Twitter has signed up. The company reportedly hired Wachtell, Lipton, Rosen & Katz, a company notable enough to have its own Wikipedia page, and one of its founders, Martin Lipton, who was credited with inventing the shareholder rights plan or the “poison pill” defense that Twitter initially used to put the brakes on Musk’s attempted buyout.
Elon Musk filed a document Friday seeking to cancel his $44 billion acquisition of Twitter. In response, Twitter chairman Bret Taylor tweeted that the company would take legal action to close the deal as agreed. Wachtell Lipton’s hires, as reported by Bloomberg† suggests Twitter is serious about taking its case to the Delaware Court of Chancery.
Twitter has hired two key lawyers for its team. One is William Savitt, who has represented companies like Anthem and Sotheby’s in Delaware court against activist investors. The other is Leo Strine, a former Chancellor of the Delaware Chancery Court with 20 years of experience as a judge in the state courts, ending with a stint as chief justice of the state supreme court before joining the firm in 2020.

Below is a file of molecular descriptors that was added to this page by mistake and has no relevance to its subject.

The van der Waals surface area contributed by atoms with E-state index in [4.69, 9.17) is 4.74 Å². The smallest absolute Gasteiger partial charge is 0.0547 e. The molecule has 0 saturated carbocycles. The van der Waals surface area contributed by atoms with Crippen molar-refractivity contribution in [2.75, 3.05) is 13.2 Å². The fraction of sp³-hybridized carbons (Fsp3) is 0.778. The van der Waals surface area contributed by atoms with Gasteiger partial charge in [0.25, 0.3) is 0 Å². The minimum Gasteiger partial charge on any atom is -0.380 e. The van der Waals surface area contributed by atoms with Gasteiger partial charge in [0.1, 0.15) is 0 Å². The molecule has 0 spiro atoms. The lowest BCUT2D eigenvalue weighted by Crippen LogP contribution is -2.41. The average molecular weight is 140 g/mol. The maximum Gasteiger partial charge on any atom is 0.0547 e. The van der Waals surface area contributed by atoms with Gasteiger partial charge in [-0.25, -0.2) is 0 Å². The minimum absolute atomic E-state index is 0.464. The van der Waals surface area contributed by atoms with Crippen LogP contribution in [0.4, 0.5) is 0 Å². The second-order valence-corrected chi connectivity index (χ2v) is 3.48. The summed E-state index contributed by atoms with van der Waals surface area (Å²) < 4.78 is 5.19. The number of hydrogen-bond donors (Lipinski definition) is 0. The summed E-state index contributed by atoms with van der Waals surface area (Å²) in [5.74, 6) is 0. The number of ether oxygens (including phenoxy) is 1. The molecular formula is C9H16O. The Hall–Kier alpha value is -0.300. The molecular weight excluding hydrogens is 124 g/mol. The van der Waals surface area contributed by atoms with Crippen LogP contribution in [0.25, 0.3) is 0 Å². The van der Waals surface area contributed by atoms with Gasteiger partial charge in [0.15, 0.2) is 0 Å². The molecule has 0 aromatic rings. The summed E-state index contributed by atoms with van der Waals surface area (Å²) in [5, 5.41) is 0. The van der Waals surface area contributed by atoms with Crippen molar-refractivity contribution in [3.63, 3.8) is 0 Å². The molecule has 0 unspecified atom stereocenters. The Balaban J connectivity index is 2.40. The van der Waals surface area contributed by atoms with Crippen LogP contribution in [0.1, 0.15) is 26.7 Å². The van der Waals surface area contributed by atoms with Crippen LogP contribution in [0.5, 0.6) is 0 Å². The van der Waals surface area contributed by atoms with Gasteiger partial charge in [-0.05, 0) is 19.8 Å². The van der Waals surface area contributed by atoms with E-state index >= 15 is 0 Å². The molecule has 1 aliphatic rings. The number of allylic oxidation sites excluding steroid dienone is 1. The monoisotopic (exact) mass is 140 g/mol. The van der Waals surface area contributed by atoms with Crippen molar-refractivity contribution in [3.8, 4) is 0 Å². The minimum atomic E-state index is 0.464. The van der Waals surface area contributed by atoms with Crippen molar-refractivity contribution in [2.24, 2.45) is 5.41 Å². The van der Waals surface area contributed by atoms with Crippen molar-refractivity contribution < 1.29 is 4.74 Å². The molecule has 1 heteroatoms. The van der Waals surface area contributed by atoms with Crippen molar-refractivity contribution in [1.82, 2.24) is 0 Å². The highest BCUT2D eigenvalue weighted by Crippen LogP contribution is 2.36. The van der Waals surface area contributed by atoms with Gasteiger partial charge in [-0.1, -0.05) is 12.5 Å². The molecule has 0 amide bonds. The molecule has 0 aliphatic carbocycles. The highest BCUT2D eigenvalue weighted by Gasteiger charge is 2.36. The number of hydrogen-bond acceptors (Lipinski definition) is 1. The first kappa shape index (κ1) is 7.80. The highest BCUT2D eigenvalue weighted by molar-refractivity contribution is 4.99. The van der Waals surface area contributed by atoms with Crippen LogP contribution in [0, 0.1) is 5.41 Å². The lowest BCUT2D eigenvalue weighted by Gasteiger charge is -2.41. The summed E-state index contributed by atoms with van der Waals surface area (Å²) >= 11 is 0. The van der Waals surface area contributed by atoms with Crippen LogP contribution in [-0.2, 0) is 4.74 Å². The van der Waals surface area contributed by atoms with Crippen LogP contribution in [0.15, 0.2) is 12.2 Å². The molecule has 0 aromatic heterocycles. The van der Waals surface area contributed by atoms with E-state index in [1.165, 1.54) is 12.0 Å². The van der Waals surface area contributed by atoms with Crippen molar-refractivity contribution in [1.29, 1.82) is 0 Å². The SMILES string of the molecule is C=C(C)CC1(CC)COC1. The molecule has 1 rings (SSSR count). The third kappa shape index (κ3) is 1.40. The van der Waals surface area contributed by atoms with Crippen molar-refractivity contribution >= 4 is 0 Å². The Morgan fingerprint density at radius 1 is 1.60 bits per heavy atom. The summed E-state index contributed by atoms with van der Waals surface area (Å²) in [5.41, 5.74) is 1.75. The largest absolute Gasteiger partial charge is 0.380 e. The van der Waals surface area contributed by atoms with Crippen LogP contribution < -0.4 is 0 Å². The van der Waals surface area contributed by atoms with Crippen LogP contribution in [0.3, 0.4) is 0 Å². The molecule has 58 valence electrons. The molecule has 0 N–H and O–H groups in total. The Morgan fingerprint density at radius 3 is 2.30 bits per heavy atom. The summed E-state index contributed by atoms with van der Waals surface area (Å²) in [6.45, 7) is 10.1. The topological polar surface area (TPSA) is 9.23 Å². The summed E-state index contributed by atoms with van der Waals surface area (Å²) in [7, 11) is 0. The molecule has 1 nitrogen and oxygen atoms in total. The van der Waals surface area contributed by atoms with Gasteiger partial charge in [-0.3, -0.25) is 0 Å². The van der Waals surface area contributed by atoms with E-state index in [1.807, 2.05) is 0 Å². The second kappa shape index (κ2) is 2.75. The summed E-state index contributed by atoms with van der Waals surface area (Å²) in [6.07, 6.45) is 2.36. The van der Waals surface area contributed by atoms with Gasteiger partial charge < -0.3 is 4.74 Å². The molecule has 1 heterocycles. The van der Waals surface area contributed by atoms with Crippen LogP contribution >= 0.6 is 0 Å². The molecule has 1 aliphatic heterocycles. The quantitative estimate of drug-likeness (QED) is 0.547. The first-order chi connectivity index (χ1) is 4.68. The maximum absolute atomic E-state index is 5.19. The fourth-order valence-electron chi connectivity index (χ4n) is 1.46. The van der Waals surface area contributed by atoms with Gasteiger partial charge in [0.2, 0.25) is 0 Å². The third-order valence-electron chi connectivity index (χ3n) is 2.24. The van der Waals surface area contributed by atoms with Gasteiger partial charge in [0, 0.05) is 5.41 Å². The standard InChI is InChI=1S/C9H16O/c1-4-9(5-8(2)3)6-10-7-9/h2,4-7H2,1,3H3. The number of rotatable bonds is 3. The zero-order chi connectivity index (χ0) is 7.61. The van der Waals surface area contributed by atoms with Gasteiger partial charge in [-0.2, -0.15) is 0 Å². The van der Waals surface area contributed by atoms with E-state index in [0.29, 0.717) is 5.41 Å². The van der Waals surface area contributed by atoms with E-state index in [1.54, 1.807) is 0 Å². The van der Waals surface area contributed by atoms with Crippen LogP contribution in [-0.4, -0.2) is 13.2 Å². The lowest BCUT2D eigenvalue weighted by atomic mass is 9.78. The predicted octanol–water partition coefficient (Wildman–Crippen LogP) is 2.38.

Musk is said to have hired Quinn Emanuel Urquhart & Sullivan, who also got the Wikipedia treatment, and may be more known to roadside readers. It covered Samsung’s defense against Apple’s patent lawsuit alleging the Galaxy devices were just a copy of the iPhone, and has previously defended Musk, in his “pedo guy” defamation lawsuit, as well as the aftermath of his “funding secured” tweet about taking of Tesla privately in matters against the SEC and an pending lawsuit against shareholders.